All American: Two Young Men, the 2001 Army-Navy Game and the War They Fought in Iraq

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Overview

All American is Steve Eubanks inspiring story of two football rivals who faced each other in the momentous 2001 Army-Navy Game who would both go on to serve in the United States military in the Iraq War.

In December, 2001, as fires still burned beneath the World Trade Center ruins, West Point cadet Chad Jenkins and Naval Academy midshipman Brian Stann faced off at Veterans Stadium in Philadelphia in what would become the most-watched college football ...

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All American: Two Young Men, the 2001 Army-Navy Game and the War They Fought in Iraq

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Overview

All American is Steve Eubanks inspiring story of two football rivals who faced each other in the momentous 2001 Army-Navy Game who would both go on to serve in the United States military in the Iraq War.

In December, 2001, as fires still burned beneath the World Trade Center ruins, West Point cadet Chad Jenkins and Naval Academy midshipman Brian Stann faced off at Veterans Stadium in Philadelphia in what would become the most-watched college football game of the decade: the matchup between the Army Black Knights and the Navy Midshipmen.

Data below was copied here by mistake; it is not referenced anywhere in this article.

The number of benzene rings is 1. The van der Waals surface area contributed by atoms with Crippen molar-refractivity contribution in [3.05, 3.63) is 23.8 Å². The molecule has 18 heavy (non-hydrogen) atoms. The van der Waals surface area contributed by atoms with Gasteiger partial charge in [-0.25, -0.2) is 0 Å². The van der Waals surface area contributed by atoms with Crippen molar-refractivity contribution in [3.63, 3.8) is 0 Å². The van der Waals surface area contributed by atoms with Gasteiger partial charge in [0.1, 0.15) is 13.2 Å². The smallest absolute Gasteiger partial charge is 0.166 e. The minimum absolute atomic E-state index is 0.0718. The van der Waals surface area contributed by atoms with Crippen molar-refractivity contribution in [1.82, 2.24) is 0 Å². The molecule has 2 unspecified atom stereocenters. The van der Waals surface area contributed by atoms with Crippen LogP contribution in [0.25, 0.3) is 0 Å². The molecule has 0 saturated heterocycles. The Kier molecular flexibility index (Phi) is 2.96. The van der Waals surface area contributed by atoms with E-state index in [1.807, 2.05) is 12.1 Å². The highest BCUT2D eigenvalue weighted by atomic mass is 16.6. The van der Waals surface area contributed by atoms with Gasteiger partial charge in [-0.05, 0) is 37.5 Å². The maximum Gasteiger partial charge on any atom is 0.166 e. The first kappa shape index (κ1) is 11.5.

With his team down by thirteen points, Stann, a Navy linebacker, came into contact with Jenkins, the Army quarterback, for the first time, landing a perfect tackle. Though these two players would not meet again for another decade, Stann and Jenkins shared the same path: both went to war, led soldiers, and witnessed and participated in events they never imagined possible.

A moving and fascinating dual profile of honor, duty, courage, and competition, illustrated with photos, All American is a thoughtful exploration of American character and values, embodied in the lives of two remarkable young men.

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Editorial Reviews

Publishers Weekly
★ 09/30/2013
Eubanks, sportswriter and author of To Win and Die in Dixie, takes a close look at the first Army–Navy football game after 9/11 and two men, Brian Stann, a former linebacker for the Naval Academy, and Chad Jenkins, a former quarterback at West Point , who went to on to serve their country in Iraq. As he explores how each man chose to attend a service academy, where the rigors of playing football at a school where practice can often feel like a respite from the studies, Eubanks creates an engaging narrative worthy of any sports movie. But it is in the book’s second half when the story jumps from interesting to captivating. From their officer training to their tours of duty in some of the most dangerous and notorious places in the world, like Fallujah and Al Qa’im, Eubanks not only captures the nature of two men who love what they do, but also the pressures that their bodies, psyches, and families endure. Eubanks does his subjects justice by getting out of the way and letting the men take center stage; as each man finds out how painful it is to lose friends on the battlefield as compared to games on the playing field, the book becomes less a celebration of glories of battle and more a testament to fallen heroes. (Nov.)
Kirkus Reviews
2013-10-20